What's your opinion on TRs?

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RLSteve

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Post Sat Mar 08, 2008 5:57 am

What's your opinion on TRs?

You know, when I was a kid, I thought TRs were so fun, well, at least TR 0 BB and TR 3 and 4, where there was bullbaiting involved.

But having been in Scientology, we've all spent a long time doing TRs, especially TR 0.

I can see how OT TR 0 is basically just like meditation. Lots of people benefit from meditation.

But TR 0? Who here feels that TR 0 helped them?

I mentioned in another thread, after leaving Scientology, and attending different acting classes and self-empowerment seminars, there would be exercises similar to TR 0 where you'd have to sit/stand in front of another person and connect with them.

I remember when I did the Advanced Course in Landmark, we did this exercise. And this was often a very emotional exercise for some people. I saw a few people even break down crying during this. But when I did this exercise, I thought, "Oh, this is just like TR 0, I'm good at this, I used to do this a lot."

But afterwards, people commented to me that I had no emotion, they felt no connection with me, like they were just looking at a mannequin.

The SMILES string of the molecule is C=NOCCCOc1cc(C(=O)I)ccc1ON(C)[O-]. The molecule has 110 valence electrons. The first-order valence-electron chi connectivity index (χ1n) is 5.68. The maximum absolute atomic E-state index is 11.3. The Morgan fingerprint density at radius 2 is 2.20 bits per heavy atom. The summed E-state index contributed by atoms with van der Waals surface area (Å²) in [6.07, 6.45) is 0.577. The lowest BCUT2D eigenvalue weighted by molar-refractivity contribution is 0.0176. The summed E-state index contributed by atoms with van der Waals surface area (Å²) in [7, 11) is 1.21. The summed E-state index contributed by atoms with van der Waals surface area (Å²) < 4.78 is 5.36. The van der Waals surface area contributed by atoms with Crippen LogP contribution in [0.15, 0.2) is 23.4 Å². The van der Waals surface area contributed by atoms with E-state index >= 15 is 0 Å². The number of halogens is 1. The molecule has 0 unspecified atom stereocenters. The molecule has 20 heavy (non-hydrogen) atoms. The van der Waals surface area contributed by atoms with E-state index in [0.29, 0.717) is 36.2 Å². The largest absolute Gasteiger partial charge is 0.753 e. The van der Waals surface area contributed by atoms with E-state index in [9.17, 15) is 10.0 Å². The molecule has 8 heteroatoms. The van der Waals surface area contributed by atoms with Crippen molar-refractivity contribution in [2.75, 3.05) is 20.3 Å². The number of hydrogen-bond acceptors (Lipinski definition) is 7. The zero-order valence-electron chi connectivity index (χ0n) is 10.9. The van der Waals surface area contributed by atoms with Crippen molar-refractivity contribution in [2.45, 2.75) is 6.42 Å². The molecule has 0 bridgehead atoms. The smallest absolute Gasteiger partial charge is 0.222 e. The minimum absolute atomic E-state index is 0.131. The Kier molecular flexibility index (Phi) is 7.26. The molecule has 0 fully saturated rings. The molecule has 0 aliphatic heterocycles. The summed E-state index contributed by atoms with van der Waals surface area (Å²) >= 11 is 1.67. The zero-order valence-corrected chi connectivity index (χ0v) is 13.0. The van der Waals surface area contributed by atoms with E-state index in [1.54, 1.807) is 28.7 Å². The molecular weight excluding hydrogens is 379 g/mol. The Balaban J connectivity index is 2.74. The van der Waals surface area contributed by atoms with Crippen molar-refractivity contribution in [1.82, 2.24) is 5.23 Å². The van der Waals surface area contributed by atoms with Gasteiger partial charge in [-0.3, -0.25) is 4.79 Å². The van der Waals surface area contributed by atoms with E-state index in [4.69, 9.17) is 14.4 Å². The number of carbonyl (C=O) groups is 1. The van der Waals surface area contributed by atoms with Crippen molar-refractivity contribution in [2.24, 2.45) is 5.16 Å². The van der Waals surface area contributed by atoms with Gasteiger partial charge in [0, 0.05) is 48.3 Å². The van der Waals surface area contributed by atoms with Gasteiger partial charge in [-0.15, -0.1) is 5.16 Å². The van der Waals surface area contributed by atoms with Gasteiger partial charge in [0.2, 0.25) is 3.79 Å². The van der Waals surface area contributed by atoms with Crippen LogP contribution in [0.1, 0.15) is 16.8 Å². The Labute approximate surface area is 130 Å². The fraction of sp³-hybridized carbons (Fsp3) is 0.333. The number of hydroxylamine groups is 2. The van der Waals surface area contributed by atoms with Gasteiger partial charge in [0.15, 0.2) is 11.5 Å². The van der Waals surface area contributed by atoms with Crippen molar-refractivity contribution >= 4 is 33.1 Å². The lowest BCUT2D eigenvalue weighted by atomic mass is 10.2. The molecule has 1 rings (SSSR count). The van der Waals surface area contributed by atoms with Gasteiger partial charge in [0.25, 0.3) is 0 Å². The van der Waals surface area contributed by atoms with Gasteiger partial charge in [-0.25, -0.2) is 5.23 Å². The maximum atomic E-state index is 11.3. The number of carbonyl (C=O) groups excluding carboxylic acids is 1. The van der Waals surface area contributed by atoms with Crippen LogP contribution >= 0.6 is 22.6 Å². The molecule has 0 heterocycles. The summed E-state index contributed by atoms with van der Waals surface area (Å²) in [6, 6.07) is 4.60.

In present time, I often go to an actor's emotional workshop at my acting studio on Saturdays. There are exercises where we have to stand/sit in front of each other and just really let everything show. Other people can do this pretty easily, but it is something I struggle with, and I wonder if years of doing TR 0 kind of desensitized me.

Remember, the purpose of TRs was to make good auditors.

I have to say, in almost every auditing session I had, there was always something really artificial about my auditors whenever they gave a command and an acknowledgement, compared to when I was just talking to them outside of session and they were just being themselves.

Personally, I think TR 0 might benefit people more if the instructions were to "be there and connect" instead of just "be there."
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Grundy

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Post Sat Mar 08, 2008 6:28 am

I don't know. I fealt a lot of benefit from TRs. TR 0 was a little overkill. Hours and HOURS and HOURS lol

I first did TR0 when I was young. My parents had us do this when I was 5 or 6. It was about learning to confront.

Three terms that we were taught were: confront, covert hostility and obnosis.

I do think there was value to this.

I loved upper indoc TRs as well.

There are a lot of goofy things in scientology. But some of it was fun anyway.
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Holden Caulfield

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Post Sat Mar 08, 2008 7:48 am